EVERY family has its own Christmas traditions. They are what help make the festive season such a unique and special occasion.
The Trevelyans of Wallington in Northumberland were no different. Their Christmases may have been spent in one of England’s grandest country mansions, but each one took a well-trodden path that was both exciting and dependably familiar.
This autumn Wallington has been celebrating the history of the beautiful 17th Century mansion and the extraordinary family who were the last Trevelyan incumbents.
Wallington was gifted to the National Trust in 1941 at the behest of Sir Charles Trevelyan, a former Labour minister who served in two pre- Second World War governments.
He believed that estates like Wallington shouldn’t be enjoyed by just the minority but the majority.
Sir Charles and his wife Mary (Molly) continued to live in the house until their respective deaths in 1958 and 1966.
Life continued as normal for the couple post-1941, and it was here that every Christmas until their deaths around 20 members of the Trevelyan family would gather to enjoy the festivities.
Among them was Janet Hall, the granddaughter of Sir Charles and Lady Trevelyan, daughter of the couple’s second youngest child, Patricia Jennings, 97, who until last year was still living at Wallington.
Born in 1943 at Wallington, Janet has vivid memories of celebrating Christmas with her grandparents, aunts, uncles, cousins and friends during the 1950s.
They were, she recalls, fun and informal affairs with plenty of food, games, socialising, dancing and singing.
“My elder brother and I spent our early years at Wallington before we moved away. But we always came back to Wallington for Christmas and our holidays until I was about 13 when we moved back permanently to live on one of the estate farms,” Janet explains.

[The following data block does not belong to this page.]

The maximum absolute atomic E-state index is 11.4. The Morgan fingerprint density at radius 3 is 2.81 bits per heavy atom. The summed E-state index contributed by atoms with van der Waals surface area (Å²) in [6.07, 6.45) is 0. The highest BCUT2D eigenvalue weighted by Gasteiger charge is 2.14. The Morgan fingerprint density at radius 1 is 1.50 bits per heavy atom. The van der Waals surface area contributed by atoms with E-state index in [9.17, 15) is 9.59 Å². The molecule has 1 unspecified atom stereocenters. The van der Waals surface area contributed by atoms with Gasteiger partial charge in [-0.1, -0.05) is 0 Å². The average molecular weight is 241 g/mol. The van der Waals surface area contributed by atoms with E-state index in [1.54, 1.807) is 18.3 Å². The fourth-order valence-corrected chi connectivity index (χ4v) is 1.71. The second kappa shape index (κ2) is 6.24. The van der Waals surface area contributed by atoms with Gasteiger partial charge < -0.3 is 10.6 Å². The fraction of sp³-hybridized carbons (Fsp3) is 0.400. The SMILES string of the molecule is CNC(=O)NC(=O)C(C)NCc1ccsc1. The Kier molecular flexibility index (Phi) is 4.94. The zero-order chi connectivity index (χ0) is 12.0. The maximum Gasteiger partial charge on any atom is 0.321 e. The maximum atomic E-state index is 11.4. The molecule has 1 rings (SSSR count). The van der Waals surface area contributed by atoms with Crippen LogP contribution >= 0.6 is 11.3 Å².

“I have many happy memories of that time, not least of all Christmas, which was a big family affair. They carried on like that until Granny died.”
On Christmas Day itself everyone had breakfast before opening their presents which would be placed on big armchairs bearing handwritten notes of their names, in the grand Central Hall.
It was here that the huge Christmas tree that had been brought in from the estate had pride of place. On Christmas Eve everyone would help decorate it and it would be lit with real candles.
“I can still remember being held aloft by one of my tall cousins to help place the candles. It was all very Victorian,” Janet says.
Christmas dinner would be served at 1pm sharp in the dining room – rather inconveniently situated at the opposite corner of the house to the kitchen.
“We always had roast turkey with all the trimmings followed by Christmas pudding in which silver sixpences were hidden.”
As Wallington is a temperance estate, there would be no wine, just cider (allowed on special occasions) or juice served in tall glasses with an art nouveau pattern.
The Trevelyans had crackers, but Molly was very particular about how and when the assembled guests would be allowed to pull them.
“We weren’t allowed to pull them until the end of the meal and not until Granny said.